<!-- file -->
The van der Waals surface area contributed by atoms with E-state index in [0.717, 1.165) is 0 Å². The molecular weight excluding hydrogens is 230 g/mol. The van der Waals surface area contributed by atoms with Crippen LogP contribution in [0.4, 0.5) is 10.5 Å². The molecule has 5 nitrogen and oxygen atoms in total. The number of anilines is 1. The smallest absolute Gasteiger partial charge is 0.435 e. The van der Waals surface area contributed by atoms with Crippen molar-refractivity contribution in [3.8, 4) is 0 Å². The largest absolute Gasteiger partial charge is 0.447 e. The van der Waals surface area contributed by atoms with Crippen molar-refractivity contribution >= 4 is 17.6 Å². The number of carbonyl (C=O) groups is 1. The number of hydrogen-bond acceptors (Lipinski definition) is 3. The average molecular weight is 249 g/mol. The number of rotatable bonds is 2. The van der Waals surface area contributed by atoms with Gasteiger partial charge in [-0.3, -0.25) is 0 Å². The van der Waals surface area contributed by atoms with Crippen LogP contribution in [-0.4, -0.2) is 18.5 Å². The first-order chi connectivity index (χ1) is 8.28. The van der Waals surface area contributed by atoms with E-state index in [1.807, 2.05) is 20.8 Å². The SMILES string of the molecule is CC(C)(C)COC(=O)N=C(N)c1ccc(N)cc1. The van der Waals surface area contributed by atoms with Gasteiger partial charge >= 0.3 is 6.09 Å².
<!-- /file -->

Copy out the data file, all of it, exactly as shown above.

The van der Waals surface area contributed by atoms with E-state index in [0.717, 1.165) is 0 Å². The molecular weight excluding hydrogens is 230 g/mol. The van der Waals surface area contributed by atoms with Crippen LogP contribution in [0.4, 0.5) is 10.5 Å². The molecule has 5 nitrogen and oxygen atoms in total. The number of anilines is 1. The smallest absolute Gasteiger partial charge is 0.435 e. The van der Waals surface area contributed by atoms with Crippen molar-refractivity contribution in [3.8, 4) is 0 Å². The largest absolute Gasteiger partial charge is 0.447 e. The van der Waals surface area contributed by atoms with Crippen molar-refractivity contribution >= 4 is 17.6 Å². The number of carbonyl (C=O) groups is 1. The number of hydrogen-bond acceptors (Lipinski definition) is 3. The average molecular weight is 249 g/mol. The number of rotatable bonds is 2. The van der Waals surface area contributed by atoms with Gasteiger partial charge in [-0.3, -0.25) is 0 Å². The van der Waals surface area contributed by atoms with Crippen LogP contribution in [-0.4, -0.2) is 18.5 Å². The first-order chi connectivity index (χ1) is 8.28. The van der Waals surface area contributed by atoms with E-state index in [1.807, 2.05) is 20.8 Å². The SMILES string of the molecule is CC(C)(C)COC(=O)N=C(N)c1ccc(N)cc1. The van der Waals surface area contributed by atoms with Gasteiger partial charge >= 0.3 is 6.09 Å².